I’m having one of those days when I don’t want to write. In fact, I don’t want to do anything. I’m leaving on a trip in a couple days, I’ve got someone coming over later today, and I’m worn out from Fourth of July, so I just want to bag the whole business. Why not, you might ask. Lots of folks are taking a long holiday weekend. Good question.
There’s always a good excuse for not doing it. So what are the reasons TO do it? Take a moment here to think about your reasons or try to guess mine.
Got something in mind? Good.
Here are my top five:
Momentum: If I stop in the middle of a project, it’s going to be hard to get my head back into it when I return to it. And I might be tempted to stop altogether. I’m also a musician, and I know that when I’m trying to learn a song, if I don’t keep coming back to it, I never really learn it. Same thing with writing.
Keeping my writing muscles in shape: If I don’t keep to my writing schedule, I get rusty. It gets harder. I don’t like that.
Time: I’m old enough to order off the senior menus, and I’m all too aware that people my age—or any age—can suddenly die or become too sick or disabled to work. If/when that happens, I want to have written everything I possibly can.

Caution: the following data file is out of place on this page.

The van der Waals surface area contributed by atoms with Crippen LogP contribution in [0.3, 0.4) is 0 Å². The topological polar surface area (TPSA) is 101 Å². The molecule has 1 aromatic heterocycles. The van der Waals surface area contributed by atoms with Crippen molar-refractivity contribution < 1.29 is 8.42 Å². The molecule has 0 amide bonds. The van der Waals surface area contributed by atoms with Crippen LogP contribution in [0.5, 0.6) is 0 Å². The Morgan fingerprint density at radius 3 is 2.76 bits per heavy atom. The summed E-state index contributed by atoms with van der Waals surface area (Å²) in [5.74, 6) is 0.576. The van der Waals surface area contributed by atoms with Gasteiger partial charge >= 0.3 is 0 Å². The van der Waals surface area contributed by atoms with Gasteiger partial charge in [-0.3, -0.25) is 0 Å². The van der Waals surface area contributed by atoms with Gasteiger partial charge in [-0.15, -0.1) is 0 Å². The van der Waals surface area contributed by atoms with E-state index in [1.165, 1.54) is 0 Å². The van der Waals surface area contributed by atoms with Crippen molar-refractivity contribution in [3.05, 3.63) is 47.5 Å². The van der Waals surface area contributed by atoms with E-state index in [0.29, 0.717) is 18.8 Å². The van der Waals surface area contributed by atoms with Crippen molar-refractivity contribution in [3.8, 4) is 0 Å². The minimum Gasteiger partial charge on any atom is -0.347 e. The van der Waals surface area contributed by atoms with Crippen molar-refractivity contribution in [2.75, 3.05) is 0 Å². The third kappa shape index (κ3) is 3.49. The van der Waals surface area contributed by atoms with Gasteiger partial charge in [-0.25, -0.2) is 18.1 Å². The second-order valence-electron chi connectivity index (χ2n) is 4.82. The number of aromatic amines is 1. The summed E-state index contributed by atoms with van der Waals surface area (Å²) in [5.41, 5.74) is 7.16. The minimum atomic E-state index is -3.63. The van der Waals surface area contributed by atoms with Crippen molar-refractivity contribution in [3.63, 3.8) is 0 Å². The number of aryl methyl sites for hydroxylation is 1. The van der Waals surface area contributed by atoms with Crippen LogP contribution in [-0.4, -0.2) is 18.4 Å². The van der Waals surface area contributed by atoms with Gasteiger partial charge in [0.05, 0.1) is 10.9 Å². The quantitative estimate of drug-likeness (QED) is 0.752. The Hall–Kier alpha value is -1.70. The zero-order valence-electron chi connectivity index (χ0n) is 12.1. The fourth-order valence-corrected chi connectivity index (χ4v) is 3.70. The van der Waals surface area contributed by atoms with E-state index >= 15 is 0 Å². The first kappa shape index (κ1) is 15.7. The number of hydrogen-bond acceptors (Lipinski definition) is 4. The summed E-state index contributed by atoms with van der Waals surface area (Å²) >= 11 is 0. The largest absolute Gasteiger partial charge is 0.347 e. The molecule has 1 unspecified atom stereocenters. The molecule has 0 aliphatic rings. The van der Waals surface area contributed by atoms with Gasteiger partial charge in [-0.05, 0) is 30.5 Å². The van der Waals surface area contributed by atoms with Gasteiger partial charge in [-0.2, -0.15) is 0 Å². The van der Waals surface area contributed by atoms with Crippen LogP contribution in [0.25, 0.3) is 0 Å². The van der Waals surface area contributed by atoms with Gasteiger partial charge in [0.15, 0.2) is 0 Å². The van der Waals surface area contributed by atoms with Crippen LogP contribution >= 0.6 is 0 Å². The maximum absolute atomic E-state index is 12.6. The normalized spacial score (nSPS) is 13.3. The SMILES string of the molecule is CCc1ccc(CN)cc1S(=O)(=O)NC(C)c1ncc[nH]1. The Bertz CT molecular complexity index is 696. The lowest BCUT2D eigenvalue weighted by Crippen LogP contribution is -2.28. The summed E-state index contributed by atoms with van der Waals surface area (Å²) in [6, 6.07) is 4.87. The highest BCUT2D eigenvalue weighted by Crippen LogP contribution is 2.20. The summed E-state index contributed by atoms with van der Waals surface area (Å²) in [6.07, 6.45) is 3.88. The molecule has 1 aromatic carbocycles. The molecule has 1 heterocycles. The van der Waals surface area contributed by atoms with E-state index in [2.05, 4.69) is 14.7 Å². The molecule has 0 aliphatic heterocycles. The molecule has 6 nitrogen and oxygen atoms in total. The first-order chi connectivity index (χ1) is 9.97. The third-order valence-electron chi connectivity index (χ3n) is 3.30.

Money: I want to publish as much as possible and keep as much money coming in as possible. Self-employed writers do not get sick leave, vacation time, or days off for not being in the mood.
Readers: I have at least a few people who look forward to my next book, article, poem or post. If I don’t keep at it, they’ll lose faith in me and find another writer to read.
So there you have it. I have now written two blog posts and plan to get back to my novel. What are you going to write? What are the reasons that keep you going? Please share.
P.S. Starting Sunday, I’m going to have limited Internet access for about a week. Please forgive me if I’m slow approving comments or putting up new posts. I’ll be back.
Now go write.